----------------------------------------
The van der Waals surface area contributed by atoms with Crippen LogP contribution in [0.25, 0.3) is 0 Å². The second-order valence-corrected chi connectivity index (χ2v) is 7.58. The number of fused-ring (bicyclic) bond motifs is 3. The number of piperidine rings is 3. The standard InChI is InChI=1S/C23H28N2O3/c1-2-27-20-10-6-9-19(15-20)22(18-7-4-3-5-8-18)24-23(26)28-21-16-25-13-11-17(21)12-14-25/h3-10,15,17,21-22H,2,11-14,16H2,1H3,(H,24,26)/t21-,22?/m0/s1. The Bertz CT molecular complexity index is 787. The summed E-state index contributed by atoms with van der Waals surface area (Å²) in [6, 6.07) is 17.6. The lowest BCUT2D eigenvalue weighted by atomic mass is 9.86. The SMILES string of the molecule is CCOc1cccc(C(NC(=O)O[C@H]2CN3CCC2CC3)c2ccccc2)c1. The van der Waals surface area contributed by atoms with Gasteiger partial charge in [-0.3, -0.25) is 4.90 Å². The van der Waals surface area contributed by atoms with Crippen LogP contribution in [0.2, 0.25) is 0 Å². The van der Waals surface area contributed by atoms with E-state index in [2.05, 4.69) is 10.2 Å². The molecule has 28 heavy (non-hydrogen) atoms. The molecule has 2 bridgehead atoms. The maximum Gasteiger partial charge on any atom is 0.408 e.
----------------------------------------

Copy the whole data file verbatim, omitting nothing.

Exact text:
The van der Waals surface area contributed by atoms with Crippen LogP contribution in [0.25, 0.3) is 0 Å². The second-order valence-corrected chi connectivity index (χ2v) is 7.58. The number of fused-ring (bicyclic) bond motifs is 3. The number of piperidine rings is 3. The standard InChI is InChI=1S/C23H28N2O3/c1-2-27-20-10-6-9-19(15-20)22(18-7-4-3-5-8-18)24-23(26)28-21-16-25-13-11-17(21)12-14-25/h3-10,15,17,21-22H,2,11-14,16H2,1H3,(H,24,26)/t21-,22?/m0/s1. The Bertz CT molecular complexity index is 787. The summed E-state index contributed by atoms with van der Waals surface area (Å²) in [6, 6.07) is 17.6. The lowest BCUT2D eigenvalue weighted by atomic mass is 9.86. The SMILES string of the molecule is CCOc1cccc(C(NC(=O)O[C@H]2CN3CCC2CC3)c2ccccc2)c1. The van der Waals surface area contributed by atoms with Gasteiger partial charge in [-0.3, -0.25) is 4.90 Å². The van der Waals surface area contributed by atoms with Crippen LogP contribution in [0.2, 0.25) is 0 Å². The van der Waals surface area contributed by atoms with E-state index in [2.05, 4.69) is 10.2 Å². The molecule has 28 heavy (non-hydrogen) atoms. The molecule has 2 bridgehead atoms. The maximum Gasteiger partial charge on any atom is 0.408 e.